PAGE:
Effect of diet supplementation on the quality of composts made from faeces, urine and feed refusals
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Permanent link to cite or share this item: http://hdl.handle.net/10568/50434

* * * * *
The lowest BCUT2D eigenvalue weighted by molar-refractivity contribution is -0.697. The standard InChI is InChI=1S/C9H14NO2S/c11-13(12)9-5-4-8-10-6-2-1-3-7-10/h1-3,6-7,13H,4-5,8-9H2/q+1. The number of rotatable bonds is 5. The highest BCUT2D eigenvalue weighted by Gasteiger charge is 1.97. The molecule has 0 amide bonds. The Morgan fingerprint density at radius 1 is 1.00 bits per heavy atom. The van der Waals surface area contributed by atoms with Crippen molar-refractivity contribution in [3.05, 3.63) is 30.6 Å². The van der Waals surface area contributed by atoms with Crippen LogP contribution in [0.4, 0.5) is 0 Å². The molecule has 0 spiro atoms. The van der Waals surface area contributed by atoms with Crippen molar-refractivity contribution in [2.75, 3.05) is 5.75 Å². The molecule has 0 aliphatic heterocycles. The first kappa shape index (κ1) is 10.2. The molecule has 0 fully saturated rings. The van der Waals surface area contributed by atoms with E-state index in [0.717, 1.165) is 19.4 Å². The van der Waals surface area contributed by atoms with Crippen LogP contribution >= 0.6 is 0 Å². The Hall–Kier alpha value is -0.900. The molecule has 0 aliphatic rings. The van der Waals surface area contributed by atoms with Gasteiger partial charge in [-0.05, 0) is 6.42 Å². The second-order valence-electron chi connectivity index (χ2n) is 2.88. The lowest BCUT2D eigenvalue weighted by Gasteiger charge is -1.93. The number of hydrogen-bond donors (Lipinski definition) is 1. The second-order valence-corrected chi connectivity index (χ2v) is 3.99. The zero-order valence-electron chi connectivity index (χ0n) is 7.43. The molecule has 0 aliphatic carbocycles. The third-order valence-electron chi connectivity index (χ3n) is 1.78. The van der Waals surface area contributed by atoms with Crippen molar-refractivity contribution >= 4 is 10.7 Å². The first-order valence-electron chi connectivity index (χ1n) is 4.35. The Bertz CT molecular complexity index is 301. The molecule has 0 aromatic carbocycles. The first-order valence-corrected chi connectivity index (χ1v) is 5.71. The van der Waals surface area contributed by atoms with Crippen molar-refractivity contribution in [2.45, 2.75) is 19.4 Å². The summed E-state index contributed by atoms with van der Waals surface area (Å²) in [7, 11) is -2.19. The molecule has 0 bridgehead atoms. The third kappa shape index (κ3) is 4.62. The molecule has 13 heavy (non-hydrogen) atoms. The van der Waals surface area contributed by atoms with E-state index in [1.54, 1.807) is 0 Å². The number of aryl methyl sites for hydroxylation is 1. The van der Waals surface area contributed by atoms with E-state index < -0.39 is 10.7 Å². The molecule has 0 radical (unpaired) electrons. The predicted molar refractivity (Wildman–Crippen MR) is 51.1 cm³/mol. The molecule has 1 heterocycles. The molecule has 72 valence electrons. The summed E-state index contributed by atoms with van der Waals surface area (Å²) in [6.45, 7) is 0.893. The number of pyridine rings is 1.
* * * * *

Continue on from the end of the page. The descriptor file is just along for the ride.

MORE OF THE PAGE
A greenhouse experiment was carried out at the International Crop Research Institute for the Semi Arid Tropics (ICRISAT), at Sadord (13°15' N, 2°18'E), Niger, in conjunction with a feeding trial. Eight types of compost were made with millet stover (refusals and faeces with or without urine from sheep fed millet stover (40 g kg-1 LW), and supplemented with 2 levels of Nitrogen (N) in the form of groundnut cake (0 et 7.5 g kg-1 LW) and 2 levels of phosphorus (0 et 3 g j-1) in the form of single super phosphate (SSP). The addition of urine was accomplished by using millet stover refusals as litter. The composts were analysed for N and P. Their agronomic value was evaluated on a millet crop. Urine addition increased compost N by 11.5 (no P supplemented sheep) and 16 % (P supplemented sheep) and.P by 18 and 26 % respectively, only when sheep were offered groundnut cake supplement. Compost P was multiplied by more than two, with P supplementation, regardless of urine addition or N supplementation. Millet's early growth (15 and 30 days after planting) was affected (P < 0.05) by both N and P supplementation and urine addition, but there was no effect of P supplementation from 45 days after planting (DAP). Nitrogen supplementation, urine addition and the interaction of N supplementation by urine addition increased (P< 0.05) millet aboveground mass at the harvest by 14% and 38 % respectively. Urine addition (+49%) and compost P (+24%) were the major determinants of root mass, but there was no effect of N supplementation on root mass. The apparent efficiency of N use was 47% higher (P < 0.05) in millet amended with composts plus urine than that without urine. It was concluded that bedding animals on roughage refusals prior to composting them is a low input technology that could enhance nutrient cycling in stall feeding systems.
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